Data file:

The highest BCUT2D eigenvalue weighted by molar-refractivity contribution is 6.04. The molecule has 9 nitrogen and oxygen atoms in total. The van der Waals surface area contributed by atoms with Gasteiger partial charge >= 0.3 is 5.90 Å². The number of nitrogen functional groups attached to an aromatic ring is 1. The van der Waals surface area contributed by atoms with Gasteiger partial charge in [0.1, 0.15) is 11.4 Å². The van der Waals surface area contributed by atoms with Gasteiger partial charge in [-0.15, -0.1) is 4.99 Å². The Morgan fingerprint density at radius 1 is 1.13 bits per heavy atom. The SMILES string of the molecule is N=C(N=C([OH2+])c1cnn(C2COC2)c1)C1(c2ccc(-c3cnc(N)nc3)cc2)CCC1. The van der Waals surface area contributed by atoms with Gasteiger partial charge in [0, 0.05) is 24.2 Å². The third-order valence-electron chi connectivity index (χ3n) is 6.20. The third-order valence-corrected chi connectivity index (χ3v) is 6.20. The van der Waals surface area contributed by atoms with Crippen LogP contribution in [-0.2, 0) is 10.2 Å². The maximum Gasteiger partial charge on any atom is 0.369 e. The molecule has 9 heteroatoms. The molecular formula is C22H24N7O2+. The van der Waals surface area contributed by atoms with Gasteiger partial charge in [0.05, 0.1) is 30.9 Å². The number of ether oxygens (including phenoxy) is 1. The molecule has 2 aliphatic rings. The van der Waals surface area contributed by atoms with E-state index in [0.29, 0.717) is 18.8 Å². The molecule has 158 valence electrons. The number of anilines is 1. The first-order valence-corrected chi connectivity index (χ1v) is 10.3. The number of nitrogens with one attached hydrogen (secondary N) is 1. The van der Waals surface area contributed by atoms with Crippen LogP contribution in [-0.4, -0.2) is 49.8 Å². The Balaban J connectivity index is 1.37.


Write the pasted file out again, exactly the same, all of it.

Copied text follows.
The highest BCUT2D eigenvalue weighted by molar-refractivity contribution is 6.04. The molecule has 9 nitrogen and oxygen atoms in total. The van der Waals surface area contributed by atoms with Gasteiger partial charge >= 0.3 is 5.90 Å². The number of nitrogen functional groups attached to an aromatic ring is 1. The van der Waals surface area contributed by atoms with Gasteiger partial charge in [0.1, 0.15) is 11.4 Å². The van der Waals surface area contributed by atoms with Gasteiger partial charge in [-0.15, -0.1) is 4.99 Å². The Morgan fingerprint density at radius 1 is 1.13 bits per heavy atom. The SMILES string of the molecule is N=C(N=C([OH2+])c1cnn(C2COC2)c1)C1(c2ccc(-c3cnc(N)nc3)cc2)CCC1. The van der Waals surface area contributed by atoms with Gasteiger partial charge in [0, 0.05) is 24.2 Å². The third-order valence-electron chi connectivity index (χ3n) is 6.20. The third-order valence-corrected chi connectivity index (χ3v) is 6.20. The van der Waals surface area contributed by atoms with Crippen LogP contribution in [-0.2, 0) is 10.2 Å². The maximum Gasteiger partial charge on any atom is 0.369 e. The molecule has 9 heteroatoms. The molecular formula is C22H24N7O2+. The van der Waals surface area contributed by atoms with Gasteiger partial charge in [0.05, 0.1) is 30.9 Å². The number of ether oxygens (including phenoxy) is 1. The molecule has 2 aliphatic rings. The van der Waals surface area contributed by atoms with E-state index in [0.29, 0.717) is 18.8 Å². The molecule has 158 valence electrons. The number of anilines is 1. The first-order valence-corrected chi connectivity index (χ1v) is 10.3. The number of nitrogens with one attached hydrogen (secondary N) is 1. The van der Waals surface area contributed by atoms with Crippen LogP contribution in [-0.4, -0.2) is 49.8 Å². The Balaban J connectivity index is 1.37.